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How to get number of PK used as FK?

Table 1 has a column ID (PK). Table 2 & 3 has a column ID (FK - refers Table 1 PK).

How to get Value 1 (PK) has used in table 2 & 3 or not without referring table 2 or 3 ?

  • Unclear. If a record appears in a Table2 or Table3, then the [same] Foreign Key value must appear in Table1, assuming your constraints are working properly. – Phill W. Mar 27 at 11:19
  • Is your question: Given a value in table_1, in which of table_2 OR table_3 does it appear? Or maybe also neither the two? – Vérace Mar 27 at 12:13
2
SELECT id 
FROM table1
WHERE EXISTS (SELECT 1
              FROM table2
              WHERE table1.id = table2.id)
  AND /* OR */
      EXISTS (SELECT 1
              FROM table3
              WHERE table1.id = table3.id)

When you need ids which are present both in table1 and table3, use AND.

When you need ids which are present at least in one of these tables, use OR.

1

You cannot determine which keys are referenced and which are not without looking up the referencing tables (tables 2 and 3 in your example). There is just no such information stored in the referenced table's data or metadata. The mere fact that you have declared a foreign key from one table to another does not, unfortunately, give you the ability to extract this kind of information without hitting the referencing table.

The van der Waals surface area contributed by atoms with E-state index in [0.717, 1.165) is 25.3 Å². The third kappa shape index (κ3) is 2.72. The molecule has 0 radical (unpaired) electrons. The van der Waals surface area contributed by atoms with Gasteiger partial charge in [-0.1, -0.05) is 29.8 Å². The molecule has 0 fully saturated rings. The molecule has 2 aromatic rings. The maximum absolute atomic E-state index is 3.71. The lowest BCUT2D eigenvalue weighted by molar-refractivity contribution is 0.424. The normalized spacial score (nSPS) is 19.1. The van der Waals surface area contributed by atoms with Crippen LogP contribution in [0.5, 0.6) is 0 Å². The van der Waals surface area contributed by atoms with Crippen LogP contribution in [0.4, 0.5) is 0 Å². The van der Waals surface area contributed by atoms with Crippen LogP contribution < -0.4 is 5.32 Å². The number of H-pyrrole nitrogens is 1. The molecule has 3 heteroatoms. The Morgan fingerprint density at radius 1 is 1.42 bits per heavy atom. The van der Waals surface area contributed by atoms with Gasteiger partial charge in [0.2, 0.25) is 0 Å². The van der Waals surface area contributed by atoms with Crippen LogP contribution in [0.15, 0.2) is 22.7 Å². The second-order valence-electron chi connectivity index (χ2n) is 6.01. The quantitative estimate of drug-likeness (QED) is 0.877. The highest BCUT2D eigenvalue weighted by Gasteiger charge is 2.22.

You can use Akina's suggestion as one way to find the keys that are being referenced. You can also use the IN predicate:

SELECT id
FROM table1
WHERE id IN (SELECT id FROM table2)
   OR id IN (SELECT id FROM table3)
   OR ...  /* repeat as many times as there are referencing tables */

And here is another method, using set operators INTERSECT and UNION:

(
  SELECT id FROM table1
  INTERSECT
  SELECT id FROM table2
)

UNION

(
  SELECT id FROM table1
  INTERSECT
  SELECT id FROM table3
)

UNION

... /* repeat as many times as there are referencing tables */

A small note regarding the last query: INTERSECT has higher precedence than UNION in PostgreSQL, which means the above query would work the same without the brackets. Still, using the brackets makes your intention clearer, which is never a bad thing in query writing.

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